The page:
Uncertainty II and frequency are the main transaction attributes in the revenue distribution stage. In this stage, uncertainty II refers to the uncertainty of the result of the revenue distribution. Although revenue distribution is determined in the preparation stage, some villagers may have different opinions regarding the matter. Villagers who are not satisfied with the result of the revenue distribution are eager to redistribute the revenue. Conflicts may arise between village committees and villagers during negotiations, which may lead to serious problems. Compared with Baiyun Village, the scale of the stakeholders involved in Huilong Village was larger. Therefore, the uncertainty II and frequency in Huilong Village were higher than those in Baiyun Village. When uncertainty II and the frequency are high, adopting a highly centralized governance structure is suitable. In practice, Huilong Village adopted the government-led mode, which verifies the theoretical analysis above.
4.3. Performance Differences
A comparison between Baiyun Village and Huilong Village in terms of performance differences is shown in Table 6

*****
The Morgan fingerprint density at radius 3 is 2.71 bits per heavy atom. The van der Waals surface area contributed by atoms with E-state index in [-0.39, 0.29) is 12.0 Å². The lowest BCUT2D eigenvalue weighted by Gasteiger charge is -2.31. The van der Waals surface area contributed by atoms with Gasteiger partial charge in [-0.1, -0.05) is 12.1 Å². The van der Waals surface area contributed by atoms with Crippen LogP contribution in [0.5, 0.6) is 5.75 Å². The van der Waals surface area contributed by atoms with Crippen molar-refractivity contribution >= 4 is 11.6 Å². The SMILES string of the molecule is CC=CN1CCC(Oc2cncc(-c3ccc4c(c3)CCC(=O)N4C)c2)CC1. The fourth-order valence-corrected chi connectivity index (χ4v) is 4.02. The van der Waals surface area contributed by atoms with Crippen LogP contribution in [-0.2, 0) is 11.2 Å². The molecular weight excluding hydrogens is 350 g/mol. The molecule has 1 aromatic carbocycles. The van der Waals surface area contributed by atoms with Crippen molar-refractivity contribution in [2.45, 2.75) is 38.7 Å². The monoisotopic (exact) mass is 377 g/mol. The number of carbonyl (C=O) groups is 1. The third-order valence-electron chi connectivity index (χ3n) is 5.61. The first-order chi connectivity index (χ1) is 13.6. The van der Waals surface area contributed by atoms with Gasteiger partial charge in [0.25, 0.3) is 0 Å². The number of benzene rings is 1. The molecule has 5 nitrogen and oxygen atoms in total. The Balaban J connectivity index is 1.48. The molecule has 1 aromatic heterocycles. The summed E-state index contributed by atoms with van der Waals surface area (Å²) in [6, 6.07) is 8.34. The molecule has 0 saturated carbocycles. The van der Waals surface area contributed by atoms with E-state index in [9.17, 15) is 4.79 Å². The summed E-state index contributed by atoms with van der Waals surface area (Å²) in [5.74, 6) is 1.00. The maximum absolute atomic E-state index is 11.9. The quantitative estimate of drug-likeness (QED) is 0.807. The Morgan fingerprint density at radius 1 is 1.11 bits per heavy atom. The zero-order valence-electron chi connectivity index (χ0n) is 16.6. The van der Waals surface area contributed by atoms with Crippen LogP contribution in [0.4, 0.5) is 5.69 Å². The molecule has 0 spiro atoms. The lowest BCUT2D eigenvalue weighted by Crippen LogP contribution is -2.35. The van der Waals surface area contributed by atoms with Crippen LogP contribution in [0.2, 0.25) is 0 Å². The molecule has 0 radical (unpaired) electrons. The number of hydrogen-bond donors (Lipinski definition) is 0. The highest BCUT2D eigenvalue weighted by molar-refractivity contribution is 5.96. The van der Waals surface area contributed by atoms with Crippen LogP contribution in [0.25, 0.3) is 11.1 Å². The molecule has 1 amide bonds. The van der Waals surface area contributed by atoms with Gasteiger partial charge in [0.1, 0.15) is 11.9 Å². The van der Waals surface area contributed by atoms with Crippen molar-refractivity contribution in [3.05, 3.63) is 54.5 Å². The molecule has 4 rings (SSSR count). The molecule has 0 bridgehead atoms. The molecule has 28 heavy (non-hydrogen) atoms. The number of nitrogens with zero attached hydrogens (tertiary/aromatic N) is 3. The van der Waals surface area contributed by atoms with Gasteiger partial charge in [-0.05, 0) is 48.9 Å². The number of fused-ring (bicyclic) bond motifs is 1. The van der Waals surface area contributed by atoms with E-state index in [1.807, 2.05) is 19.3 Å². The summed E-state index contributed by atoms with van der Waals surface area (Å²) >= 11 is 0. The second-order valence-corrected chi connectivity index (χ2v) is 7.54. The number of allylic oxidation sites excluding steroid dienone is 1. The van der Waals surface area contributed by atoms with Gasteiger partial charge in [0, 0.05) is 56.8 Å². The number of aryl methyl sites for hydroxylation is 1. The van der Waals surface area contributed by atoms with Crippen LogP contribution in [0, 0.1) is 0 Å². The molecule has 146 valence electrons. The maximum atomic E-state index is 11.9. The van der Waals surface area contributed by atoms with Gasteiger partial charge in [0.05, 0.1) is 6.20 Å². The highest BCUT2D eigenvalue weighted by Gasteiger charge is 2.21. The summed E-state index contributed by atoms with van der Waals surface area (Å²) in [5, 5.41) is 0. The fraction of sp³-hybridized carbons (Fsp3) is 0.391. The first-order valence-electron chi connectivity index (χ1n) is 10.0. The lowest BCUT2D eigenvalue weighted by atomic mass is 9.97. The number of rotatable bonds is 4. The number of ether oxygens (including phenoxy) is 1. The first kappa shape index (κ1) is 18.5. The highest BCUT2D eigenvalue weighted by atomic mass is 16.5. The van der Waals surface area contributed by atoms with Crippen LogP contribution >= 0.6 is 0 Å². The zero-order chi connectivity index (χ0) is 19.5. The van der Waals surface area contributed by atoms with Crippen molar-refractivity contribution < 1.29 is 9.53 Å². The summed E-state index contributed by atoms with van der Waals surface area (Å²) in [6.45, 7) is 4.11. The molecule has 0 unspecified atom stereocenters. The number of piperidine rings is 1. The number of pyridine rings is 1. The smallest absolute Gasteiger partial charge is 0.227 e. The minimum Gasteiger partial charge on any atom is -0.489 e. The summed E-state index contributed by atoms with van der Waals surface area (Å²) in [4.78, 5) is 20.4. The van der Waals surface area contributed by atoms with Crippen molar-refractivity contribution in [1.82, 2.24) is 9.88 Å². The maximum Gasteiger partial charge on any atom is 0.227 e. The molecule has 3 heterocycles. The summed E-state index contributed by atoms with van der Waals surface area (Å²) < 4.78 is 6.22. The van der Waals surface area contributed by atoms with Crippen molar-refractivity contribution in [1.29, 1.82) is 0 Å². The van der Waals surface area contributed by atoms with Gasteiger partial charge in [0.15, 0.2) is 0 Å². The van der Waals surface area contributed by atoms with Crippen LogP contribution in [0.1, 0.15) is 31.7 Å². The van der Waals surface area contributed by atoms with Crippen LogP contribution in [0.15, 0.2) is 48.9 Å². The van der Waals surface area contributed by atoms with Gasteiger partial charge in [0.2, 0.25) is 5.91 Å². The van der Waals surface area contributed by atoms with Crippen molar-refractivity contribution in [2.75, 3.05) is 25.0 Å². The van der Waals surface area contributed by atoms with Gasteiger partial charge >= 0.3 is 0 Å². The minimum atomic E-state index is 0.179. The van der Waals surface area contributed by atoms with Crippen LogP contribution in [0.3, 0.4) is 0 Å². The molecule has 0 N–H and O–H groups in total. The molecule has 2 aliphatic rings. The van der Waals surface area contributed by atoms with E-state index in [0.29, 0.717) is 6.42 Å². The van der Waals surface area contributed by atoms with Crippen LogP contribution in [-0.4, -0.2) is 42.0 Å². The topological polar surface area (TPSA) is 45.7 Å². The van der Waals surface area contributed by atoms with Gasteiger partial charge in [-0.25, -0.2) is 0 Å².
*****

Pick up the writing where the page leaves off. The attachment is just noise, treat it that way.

For the case of Baiyun Village, first, from the perspective of the physical outcome of CCCL marketization, through the land consolidation project, the Duoli Company paid CNY 80 million for 330 mu of CCCL, which was used for the construction of new houses. The company resettled more than 600 households (more than 1800 villagers). The villagers who participated in the project received 40 m2 of resettlement housing and a resettlement fee of CNY 35,000 per person. Moreover, the villagers contributed their land to set up a cooperative. In doing so, they could share in the land rent (2275 CNY/mu) and earn money by selling trees and flowers and working for the Duoli Company. By the end of 2016, approximately 312 local villagers were employed in service management, gardening, and construction, with a total salary of more than CNY 15 million. In 2017, through the project, the villagers’ average income increased by CNY 27,000. Second, from the perspective of the distribution effect, the total revenue of the CCCL marketization was CNY 13,540,400. The government received CNY 2,031,100. Apart from the money given to the government by the village collectives, the remaining revenue was CNY 11,509,300. The villagers shared 20% of the revenue, which was CNY 2,301,900, and the village collectives shared 80% of the revenue, which was CNY 9,207,400. Third, from the perspective of the process efficiency, Baiyun Village used connections within the village, which improved the efficiency of the CCCL marketization process to a considerable extent. For example, when discussing the resettlement compensation and construction of new houses, though the opinions of the villagers differed, the village committee leaders and elites negotiated with all the stakeholders until they reached a consensus and a collective action was decided. This coordination mechanism can solve the problem of information asymmetry, increase the effectiveness of the communication between different stakeholders, and reduce the conflict costs caused by the considerable heterogeneity of the stakeholders’ preferences.